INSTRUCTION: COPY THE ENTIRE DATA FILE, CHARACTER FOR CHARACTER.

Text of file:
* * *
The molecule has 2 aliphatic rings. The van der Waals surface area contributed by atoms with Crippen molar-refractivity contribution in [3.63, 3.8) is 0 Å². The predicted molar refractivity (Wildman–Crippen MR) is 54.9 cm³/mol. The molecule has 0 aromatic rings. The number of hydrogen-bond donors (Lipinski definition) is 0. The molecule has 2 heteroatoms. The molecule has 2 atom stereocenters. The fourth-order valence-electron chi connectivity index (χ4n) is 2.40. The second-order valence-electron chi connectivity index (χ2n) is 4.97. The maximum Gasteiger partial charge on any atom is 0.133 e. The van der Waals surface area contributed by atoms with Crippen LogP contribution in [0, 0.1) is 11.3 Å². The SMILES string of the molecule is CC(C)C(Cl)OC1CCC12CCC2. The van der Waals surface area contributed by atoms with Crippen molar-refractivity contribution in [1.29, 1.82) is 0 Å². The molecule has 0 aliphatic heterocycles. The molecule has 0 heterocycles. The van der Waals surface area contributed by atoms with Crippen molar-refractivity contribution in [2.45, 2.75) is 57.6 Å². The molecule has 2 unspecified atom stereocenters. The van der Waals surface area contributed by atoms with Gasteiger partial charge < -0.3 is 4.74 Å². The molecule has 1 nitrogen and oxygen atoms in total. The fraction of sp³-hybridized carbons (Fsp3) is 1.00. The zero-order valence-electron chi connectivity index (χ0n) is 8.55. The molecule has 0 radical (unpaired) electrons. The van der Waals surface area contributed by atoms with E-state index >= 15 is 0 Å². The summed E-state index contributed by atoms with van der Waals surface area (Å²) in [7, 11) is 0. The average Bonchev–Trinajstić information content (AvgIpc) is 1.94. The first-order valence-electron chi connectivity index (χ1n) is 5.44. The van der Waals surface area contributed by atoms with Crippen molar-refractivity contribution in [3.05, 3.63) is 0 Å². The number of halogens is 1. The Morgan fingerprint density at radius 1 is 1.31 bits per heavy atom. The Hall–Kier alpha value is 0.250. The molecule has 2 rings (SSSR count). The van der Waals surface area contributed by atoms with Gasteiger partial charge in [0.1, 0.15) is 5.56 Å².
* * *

The molecule has 2 aliphatic rings. The van der Waals surface area contributed by atoms with Crippen molar-refractivity contribution in [3.63, 3.8) is 0 Å². The predicted molar refractivity (Wildman–Crippen MR) is 54.9 cm³/mol. The molecule has 0 aromatic rings. The number of hydrogen-bond donors (Lipinski definition) is 0. The molecule has 2 heteroatoms. The molecule has 2 atom stereocenters. The fourth-order valence-electron chi connectivity index (χ4n) is 2.40. The second-order valence-electron chi connectivity index (χ2n) is 4.97. The maximum Gasteiger partial charge on any atom is 0.133 e. The van der Waals surface area contributed by atoms with Crippen LogP contribution in [0, 0.1) is 11.3 Å². The SMILES string of the molecule is CC(C)C(Cl)OC1CCC12CCC2. The van der Waals surface area contributed by atoms with Crippen molar-refractivity contribution in [1.29, 1.82) is 0 Å². The molecule has 0 aliphatic heterocycles. The molecule has 0 heterocycles. The van der Waals surface area contributed by atoms with Crippen molar-refractivity contribution in [2.45, 2.75) is 57.6 Å². The molecule has 2 unspecified atom stereocenters. The van der Waals surface area contributed by atoms with Gasteiger partial charge < -0.3 is 4.74 Å². The molecule has 1 nitrogen and oxygen atoms in total. The fraction of sp³-hybridized carbons (Fsp3) is 1.00. The zero-order valence-electron chi connectivity index (χ0n) is 8.55. The molecule has 0 radical (unpaired) electrons. The van der Waals surface area contributed by atoms with E-state index >= 15 is 0 Å². The summed E-state index contributed by atoms with van der Waals surface area (Å²) in [7, 11) is 0. The average Bonchev–Trinajstić information content (AvgIpc) is 1.94. The first-order valence-electron chi connectivity index (χ1n) is 5.44. The van der Waals surface area contributed by atoms with Crippen molar-refractivity contribution in [3.05, 3.63) is 0 Å². The number of halogens is 1. The Morgan fingerprint density at radius 1 is 1.31 bits per heavy atom. The Hall–Kier alpha value is 0.250. The molecule has 2 rings (SSSR count). The van der Waals surface area contributed by atoms with Gasteiger partial charge in [0.1, 0.15) is 5.56 Å².